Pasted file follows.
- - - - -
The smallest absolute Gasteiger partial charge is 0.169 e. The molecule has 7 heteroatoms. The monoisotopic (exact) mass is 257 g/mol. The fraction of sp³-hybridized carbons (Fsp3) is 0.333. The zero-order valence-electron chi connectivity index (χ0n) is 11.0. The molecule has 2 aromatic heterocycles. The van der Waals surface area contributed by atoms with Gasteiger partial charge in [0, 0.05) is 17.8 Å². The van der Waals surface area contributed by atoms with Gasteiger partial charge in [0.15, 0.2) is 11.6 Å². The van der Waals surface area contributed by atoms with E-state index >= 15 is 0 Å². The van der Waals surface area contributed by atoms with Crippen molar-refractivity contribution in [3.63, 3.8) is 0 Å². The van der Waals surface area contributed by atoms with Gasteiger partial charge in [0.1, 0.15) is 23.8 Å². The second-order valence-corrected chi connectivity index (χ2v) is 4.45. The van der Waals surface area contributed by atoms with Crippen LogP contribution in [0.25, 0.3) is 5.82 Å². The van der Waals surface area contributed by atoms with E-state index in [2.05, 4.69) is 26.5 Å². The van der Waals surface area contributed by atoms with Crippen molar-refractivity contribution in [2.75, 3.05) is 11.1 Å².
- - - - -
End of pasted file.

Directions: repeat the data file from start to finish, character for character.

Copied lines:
The smallest absolute Gasteiger partial charge is 0.169 e. The molecule has 7 heteroatoms. The monoisotopic (exact) mass is 257 g/mol. The fraction of sp³-hybridized carbons (Fsp3) is 0.333. The zero-order valence-electron chi connectivity index (χ0n) is 11.0. The molecule has 2 aromatic heterocycles. The van der Waals surface area contributed by atoms with Gasteiger partial charge in [0, 0.05) is 17.8 Å². The van der Waals surface area contributed by atoms with Gasteiger partial charge in [0.15, 0.2) is 11.6 Å². The van der Waals surface area contributed by atoms with E-state index >= 15 is 0 Å². The van der Waals surface area contributed by atoms with Crippen molar-refractivity contribution in [3.63, 3.8) is 0 Å². The van der Waals surface area contributed by atoms with Gasteiger partial charge in [0.1, 0.15) is 23.8 Å². The second-order valence-corrected chi connectivity index (χ2v) is 4.45. The van der Waals surface area contributed by atoms with Crippen LogP contribution in [0.25, 0.3) is 5.82 Å². The van der Waals surface area contributed by atoms with E-state index in [2.05, 4.69) is 26.5 Å². The van der Waals surface area contributed by atoms with Crippen molar-refractivity contribution in [2.75, 3.05) is 11.1 Å².